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Condensate Purity for High Pressure Boilers

  • 1.  Condensate Purity for High Pressure Boilers

    Posted 21 days ago
    Hi! I'm a process engineer for an ammonia plant, and I'm designing a treatment system for our recovered steam condensate.  My plant operates a 1500 psig boiler.  About 60% of the feed water to the boiler comes from the condensate that is recovered in our surface condensers.  This condensate is pumped directly to the deaerator, where it mixes with the rest of the boiler feed water.  Most of the time, this source of condensate is very clean.  However, without any means of pretreatment, the boiler water quality is vulnerable to upsets that could contaminate the steam condensate (condenser tube leaks, air in-leakage, etc.) I plan to install an amine-form cation resin polisher upstream of the deaerator to remove trace impurities like Na+, Ca2+, and Mg2+.  For the design parameters, I do not know what breakthrough points at which I should consider my resin to be 'exhausted'.  Through researching high pressure boilers, I know the advisable Na+ concentration in the feed water is 2 ppb or less.  Similarly, the supposed cation conductivity target is under 0.25 μmhos.  However, from operational experience without any condensate treatment, I know that continuous Na+ levels of 5 ppb has been tolerable.  What limits are you using on your boiler feed water quality (Na+, cation conductivity)?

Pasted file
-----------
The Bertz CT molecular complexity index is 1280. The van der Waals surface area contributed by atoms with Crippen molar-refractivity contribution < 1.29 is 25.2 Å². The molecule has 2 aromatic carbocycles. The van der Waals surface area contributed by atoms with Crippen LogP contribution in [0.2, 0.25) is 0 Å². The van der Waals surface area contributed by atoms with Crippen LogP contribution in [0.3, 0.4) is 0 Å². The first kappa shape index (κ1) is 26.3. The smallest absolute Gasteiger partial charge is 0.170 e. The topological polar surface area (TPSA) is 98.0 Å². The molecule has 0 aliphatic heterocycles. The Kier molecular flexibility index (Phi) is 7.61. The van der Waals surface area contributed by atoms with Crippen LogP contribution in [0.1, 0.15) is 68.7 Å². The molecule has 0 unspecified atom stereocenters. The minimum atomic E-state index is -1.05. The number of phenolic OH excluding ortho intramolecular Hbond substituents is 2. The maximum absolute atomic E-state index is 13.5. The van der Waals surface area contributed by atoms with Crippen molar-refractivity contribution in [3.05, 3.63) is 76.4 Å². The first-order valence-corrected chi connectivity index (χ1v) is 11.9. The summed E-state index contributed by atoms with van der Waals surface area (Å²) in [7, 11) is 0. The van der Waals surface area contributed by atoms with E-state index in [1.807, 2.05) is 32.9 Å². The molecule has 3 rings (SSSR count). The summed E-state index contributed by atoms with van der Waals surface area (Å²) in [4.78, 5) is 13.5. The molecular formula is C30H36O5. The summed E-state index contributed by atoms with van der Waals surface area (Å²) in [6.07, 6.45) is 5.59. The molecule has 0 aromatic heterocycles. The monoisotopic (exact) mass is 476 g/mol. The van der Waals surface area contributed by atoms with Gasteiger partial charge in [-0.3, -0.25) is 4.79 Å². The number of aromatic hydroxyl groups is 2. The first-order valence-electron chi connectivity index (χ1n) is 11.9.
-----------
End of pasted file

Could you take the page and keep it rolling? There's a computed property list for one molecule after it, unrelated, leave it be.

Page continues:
I realize many folks in the power industry operate supercritical boilers.  As a result, they often use mixed bed resin polishers, and abide by even strickter boiler feed water constraints.  If possible, I'd love to hear from folks that operate boilers similar to our 1500 psig system.

    Thank you,


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    Nathan Grubb
    Process Engineer
    AdvanSix
    Hopewell, VA
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